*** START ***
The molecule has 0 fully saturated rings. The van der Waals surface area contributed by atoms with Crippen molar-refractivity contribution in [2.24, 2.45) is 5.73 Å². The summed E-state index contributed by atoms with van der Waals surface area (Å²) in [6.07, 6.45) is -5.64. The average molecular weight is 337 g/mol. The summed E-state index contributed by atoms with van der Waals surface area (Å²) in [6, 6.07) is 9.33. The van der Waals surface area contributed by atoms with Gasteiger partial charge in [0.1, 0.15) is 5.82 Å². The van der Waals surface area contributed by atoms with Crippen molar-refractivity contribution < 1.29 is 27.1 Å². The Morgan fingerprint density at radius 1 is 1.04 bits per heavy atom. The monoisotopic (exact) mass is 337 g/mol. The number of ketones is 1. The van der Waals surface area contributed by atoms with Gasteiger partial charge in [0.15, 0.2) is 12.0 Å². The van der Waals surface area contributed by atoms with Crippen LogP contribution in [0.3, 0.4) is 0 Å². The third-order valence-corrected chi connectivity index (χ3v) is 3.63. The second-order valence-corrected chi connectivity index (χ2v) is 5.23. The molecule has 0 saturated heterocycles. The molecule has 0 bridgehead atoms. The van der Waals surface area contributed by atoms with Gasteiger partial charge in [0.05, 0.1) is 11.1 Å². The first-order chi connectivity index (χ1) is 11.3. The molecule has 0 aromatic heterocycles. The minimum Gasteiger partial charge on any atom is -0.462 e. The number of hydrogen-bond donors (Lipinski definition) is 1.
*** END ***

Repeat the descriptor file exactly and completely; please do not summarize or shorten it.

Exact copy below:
The molecule has 0 fully saturated rings. The van der Waals surface area contributed by atoms with Crippen molar-refractivity contribution in [2.24, 2.45) is 5.73 Å². The summed E-state index contributed by atoms with van der Waals surface area (Å²) in [6.07, 6.45) is -5.64. The average molecular weight is 337 g/mol. The summed E-state index contributed by atoms with van der Waals surface area (Å²) in [6, 6.07) is 9.33. The van der Waals surface area contributed by atoms with Gasteiger partial charge in [0.1, 0.15) is 5.82 Å². The van der Waals surface area contributed by atoms with Crippen molar-refractivity contribution < 1.29 is 27.1 Å². The Morgan fingerprint density at radius 1 is 1.04 bits per heavy atom. The monoisotopic (exact) mass is 337 g/mol. The number of ketones is 1. The van der Waals surface area contributed by atoms with Gasteiger partial charge in [0.15, 0.2) is 12.0 Å². The van der Waals surface area contributed by atoms with Crippen LogP contribution in [0.3, 0.4) is 0 Å². The third-order valence-corrected chi connectivity index (χ3v) is 3.63. The second-order valence-corrected chi connectivity index (χ2v) is 5.23. The molecule has 0 saturated heterocycles. The molecule has 0 bridgehead atoms. The van der Waals surface area contributed by atoms with Gasteiger partial charge in [0.05, 0.1) is 11.1 Å². The first-order chi connectivity index (χ1) is 11.3. The molecule has 0 aromatic heterocycles. The minimum Gasteiger partial charge on any atom is -0.462 e. The number of hydrogen-bond donors (Lipinski definition) is 1.